Lucy Spraggan on her path to healing following rape during X Factor
An apology from Simon Cowell paved the way for Lucy Spraggan’s healing process nearly a decade after she was raped while a contestant on The X Factor, she has revealed.
“When I heard he (Simon) wanted to speak to me, I thought I’d give him a piece of my mind,” the singer-songwriter says.
“He called me, and said, ‘Before either of us say anything, I need to tell you I’m sorry’. That broke me.”
In her explosive memoir Process: Finding My Way Through, she has detailed how the pair have become friends.
The music mogul’s apology came in 2021 after she wrote to the companies behind The X Factor: ITV, Fremantle and Syco, Simon Cowell’s company, detailing her experience in 2012.
“I didn’t know how much I needed that. It was like that scene in Beauty And The Beast when the beast transforms,” the 31-year-old says.
“All of my anger just went, and up until that point that’s what the book was – just anger. With his apology, I was able to heal, and I threw away 40,000 words and restarted my book from that place of healing.
“Simon has now become a friend – we speak regularly, I have visited him and his family and we spend time together.”
In the memoir the singer-songwriter, whose hits include Last Night (Beer Fear) and Tea And Toast, recounts that she was raped in her hotel room by a porter who used a traceable keycard to gain access. He pleaded guilty and was given a 10-year jail sentence.
When Caroline Flack died by suicide in 2020, Spraggan thought it would push TV companies into a corporate shift towards looking after their stars better. It was the presenter’s death which inspired her to write the book, she says.
“Caroline is actually the name of one of the songs on my new album. When she died, I thought there would be an industry wide change to look after not only future stars, but go back historically to help anyone involved in reality TV.
“When that didn’t happen, I knew that I needed to write this book, to tell my truth, and be someone to try and make change happen.”
In response to the issues raised in the book, in a statement, ITV said it had the “deepest compassion for Lucy” and that the production companies were primarily responsible for the duty of care towards all of its programme contributors.
It added that it is “committed to having in place suitable and robust oversight procedures to ensure independent producers employ the correct processes to protect the mental health and welfare of participants.
“We have evolved and improved these oversight procedures since the events in question,”
While a spokesperson for Fremantle said: “Whilst we believed throughout that we were doing our best to support Lucy in the aftermath of the ordeal, as Lucy thinks we could have done more, we must therefore recognise this. For everything Lucy has suffered, we are extremely sorry. Since then, we have done our very best to learn lessons from these events and improve our aftercare processes.”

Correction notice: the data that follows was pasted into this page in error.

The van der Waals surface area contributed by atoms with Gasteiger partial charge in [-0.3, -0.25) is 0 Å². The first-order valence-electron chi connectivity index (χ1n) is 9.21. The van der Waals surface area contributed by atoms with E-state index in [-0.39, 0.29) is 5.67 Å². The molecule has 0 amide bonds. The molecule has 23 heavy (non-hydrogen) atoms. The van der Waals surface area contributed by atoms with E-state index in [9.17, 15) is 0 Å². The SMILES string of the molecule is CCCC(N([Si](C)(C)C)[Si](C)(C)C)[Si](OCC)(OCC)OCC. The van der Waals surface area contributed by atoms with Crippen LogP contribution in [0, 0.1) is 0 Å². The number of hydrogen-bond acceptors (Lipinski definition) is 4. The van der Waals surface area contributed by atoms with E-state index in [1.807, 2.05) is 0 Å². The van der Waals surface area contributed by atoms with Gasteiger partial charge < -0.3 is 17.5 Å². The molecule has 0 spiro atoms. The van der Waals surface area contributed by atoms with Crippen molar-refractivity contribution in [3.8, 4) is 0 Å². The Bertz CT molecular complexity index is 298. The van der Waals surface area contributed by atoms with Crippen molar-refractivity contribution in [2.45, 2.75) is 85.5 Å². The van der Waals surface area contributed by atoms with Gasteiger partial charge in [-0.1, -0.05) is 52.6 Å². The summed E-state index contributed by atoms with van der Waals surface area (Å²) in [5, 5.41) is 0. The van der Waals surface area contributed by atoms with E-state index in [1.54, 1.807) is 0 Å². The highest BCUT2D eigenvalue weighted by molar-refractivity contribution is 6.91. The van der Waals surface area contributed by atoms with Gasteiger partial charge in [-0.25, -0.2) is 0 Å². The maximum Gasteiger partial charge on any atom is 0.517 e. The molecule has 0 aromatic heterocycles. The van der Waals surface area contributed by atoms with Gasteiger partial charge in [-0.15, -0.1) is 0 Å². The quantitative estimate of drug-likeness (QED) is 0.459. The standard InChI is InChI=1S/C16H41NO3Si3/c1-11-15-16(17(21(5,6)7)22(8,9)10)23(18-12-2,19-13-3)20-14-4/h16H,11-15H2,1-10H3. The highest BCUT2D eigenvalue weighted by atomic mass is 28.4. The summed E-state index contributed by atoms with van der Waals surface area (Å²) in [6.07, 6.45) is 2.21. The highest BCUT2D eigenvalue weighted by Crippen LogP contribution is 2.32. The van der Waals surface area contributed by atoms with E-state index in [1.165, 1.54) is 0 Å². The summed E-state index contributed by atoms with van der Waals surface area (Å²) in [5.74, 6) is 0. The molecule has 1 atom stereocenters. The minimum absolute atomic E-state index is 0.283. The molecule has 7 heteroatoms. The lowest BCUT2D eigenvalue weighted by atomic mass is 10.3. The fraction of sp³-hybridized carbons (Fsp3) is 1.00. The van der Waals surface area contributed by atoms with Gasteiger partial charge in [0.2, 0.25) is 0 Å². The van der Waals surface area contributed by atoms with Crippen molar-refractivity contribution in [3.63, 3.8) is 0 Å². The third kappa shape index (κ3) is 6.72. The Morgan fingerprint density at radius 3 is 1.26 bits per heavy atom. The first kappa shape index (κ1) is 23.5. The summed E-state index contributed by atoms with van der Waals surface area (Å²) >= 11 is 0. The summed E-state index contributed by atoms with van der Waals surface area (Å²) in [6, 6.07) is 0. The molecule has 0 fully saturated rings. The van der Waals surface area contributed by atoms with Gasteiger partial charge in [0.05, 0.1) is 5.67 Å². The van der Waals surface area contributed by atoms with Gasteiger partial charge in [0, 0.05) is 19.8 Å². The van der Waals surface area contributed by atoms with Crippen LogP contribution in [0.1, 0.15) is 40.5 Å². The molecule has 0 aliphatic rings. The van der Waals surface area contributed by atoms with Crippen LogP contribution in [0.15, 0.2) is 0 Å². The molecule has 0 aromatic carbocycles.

For many years after the attack, Spraggan struggled with depression and descended into a downward spiral of drugs and alcohol. She felt petrified of what people would say, ashamed and fearful of being known as ‘that girl off The X Factor’, she writes.
“Still, almost 11 years on, I still get people saying, ‘Are you Lucy Spraggan off The X Factor’? My name and that show have been linked together ever since, so I needed to reclaim my identity from that.
“A big part of that was working on my body, to care for my body by feeding it the right foods and exercising so that it could help my mind.”
Spraggan quit booze in 2018 -“If I hadn’t, I would have either ended up in prison, or worse” – and threw herself into an obsessive exercise regime that would see her lose three stone and build a lot of muscle, later having a breast augmentation, she explains in the book.
Years of therapy, quitting booze and drugs and taking up running has helped her feel ready to tell her story, she writes.
“I’ve been working so hard with myself,” she continues. “In the last 12 months I’ve been working on not giving a s*** what everyone thinks about me.”
“It took me a long time to get to the point where I felt comfortable telling my story. If this book helps one person, that would be enough for me.
“I still struggle some days, but I have learned to be kinder and more understanding to myself.”
She staves off negative thoughts through exercise, going to the gym five times a week, running 5k twice a week, and meditating, but no longer exercises obsessively, she says. She also practices mixed martial arts, adding: “I’m hyper-vigilant and am always looking around.”
And her music career is thriving. She’s due to release her seventh album, Balance on August 11, and she mentions the huge support she has received from the LGBTQ+ community.
Now, she hopes to lead what she calls a ‘mental health pension scheme’.
“For each show companies have a gross budget, and I want a percentage of that to be dedicated to resources for everyone in the show – from contestants and runners to producers and judges – so that they always have access to mental health support.
“I invite all companies to come talk to me and have that conversation together to see how we can build something better for the future.”
She adds: ‘I have no interest in tearing anything and anyone down. The most powerful thing you can do is build. I want to be a changemaker. I want to help people and companies do better.”
Process: Finding My Way Through by Lucy Spraggan is published today (July 20) by Blink, priced £20.
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